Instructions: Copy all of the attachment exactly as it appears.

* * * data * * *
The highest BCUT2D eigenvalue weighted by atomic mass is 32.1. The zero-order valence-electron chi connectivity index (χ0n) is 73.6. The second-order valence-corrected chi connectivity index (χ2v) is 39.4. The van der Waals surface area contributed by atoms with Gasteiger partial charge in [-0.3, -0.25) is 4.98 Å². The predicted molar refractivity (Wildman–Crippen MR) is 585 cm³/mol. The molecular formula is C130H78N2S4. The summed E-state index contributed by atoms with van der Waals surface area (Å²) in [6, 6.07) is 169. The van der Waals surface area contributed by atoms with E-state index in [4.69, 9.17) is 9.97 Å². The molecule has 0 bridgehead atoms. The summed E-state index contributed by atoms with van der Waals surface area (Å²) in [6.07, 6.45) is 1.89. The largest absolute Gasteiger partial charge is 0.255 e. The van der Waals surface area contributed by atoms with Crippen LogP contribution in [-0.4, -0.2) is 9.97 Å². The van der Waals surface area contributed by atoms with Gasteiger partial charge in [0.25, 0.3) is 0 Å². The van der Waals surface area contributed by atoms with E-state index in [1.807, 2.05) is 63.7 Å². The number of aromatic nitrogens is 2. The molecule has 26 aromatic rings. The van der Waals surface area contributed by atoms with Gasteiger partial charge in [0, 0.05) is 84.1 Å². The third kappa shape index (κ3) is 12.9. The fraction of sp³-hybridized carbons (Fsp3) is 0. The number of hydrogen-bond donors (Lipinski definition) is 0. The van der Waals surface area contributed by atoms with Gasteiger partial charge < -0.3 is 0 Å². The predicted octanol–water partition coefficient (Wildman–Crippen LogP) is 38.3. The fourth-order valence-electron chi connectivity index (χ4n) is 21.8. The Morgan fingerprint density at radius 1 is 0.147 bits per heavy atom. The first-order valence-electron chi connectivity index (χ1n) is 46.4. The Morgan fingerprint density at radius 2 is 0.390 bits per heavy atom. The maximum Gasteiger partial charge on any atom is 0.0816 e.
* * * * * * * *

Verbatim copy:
The highest BCUT2D eigenvalue weighted by atomic mass is 32.1. The zero-order valence-electron chi connectivity index (χ0n) is 73.6. The second-order valence-corrected chi connectivity index (χ2v) is 39.4. The van der Waals surface area contributed by atoms with Gasteiger partial charge in [-0.3, -0.25) is 4.98 Å². The predicted molar refractivity (Wildman–Crippen MR) is 585 cm³/mol. The molecular formula is C130H78N2S4. The summed E-state index contributed by atoms with van der Waals surface area (Å²) in [6, 6.07) is 169. The van der Waals surface area contributed by atoms with E-state index in [4.69, 9.17) is 9.97 Å². The molecule has 0 bridgehead atoms. The summed E-state index contributed by atoms with van der Waals surface area (Å²) in [6.07, 6.45) is 1.89. The largest absolute Gasteiger partial charge is 0.255 e. The van der Waals surface area contributed by atoms with Crippen LogP contribution in [-0.4, -0.2) is 9.97 Å². The van der Waals surface area contributed by atoms with Gasteiger partial charge in [0.25, 0.3) is 0 Å². The van der Waals surface area contributed by atoms with E-state index in [1.807, 2.05) is 63.7 Å². The number of aromatic nitrogens is 2. The molecule has 26 aromatic rings. The van der Waals surface area contributed by atoms with Gasteiger partial charge in [0, 0.05) is 84.1 Å². The third kappa shape index (κ3) is 12.9. The fraction of sp³-hybridized carbons (Fsp3) is 0. The number of hydrogen-bond donors (Lipinski definition) is 0. The van der Waals surface area contributed by atoms with Gasteiger partial charge < -0.3 is 0 Å². The predicted octanol–water partition coefficient (Wildman–Crippen LogP) is 38.3. The fourth-order valence-electron chi connectivity index (χ4n) is 21.8. The Morgan fingerprint density at radius 1 is 0.147 bits per heavy atom. The first-order valence-electron chi connectivity index (χ1n) is 46.4. The Morgan fingerprint density at radius 2 is 0.390 bits per heavy atom. The maximum Gasteiger partial charge on any atom is 0.0816 e.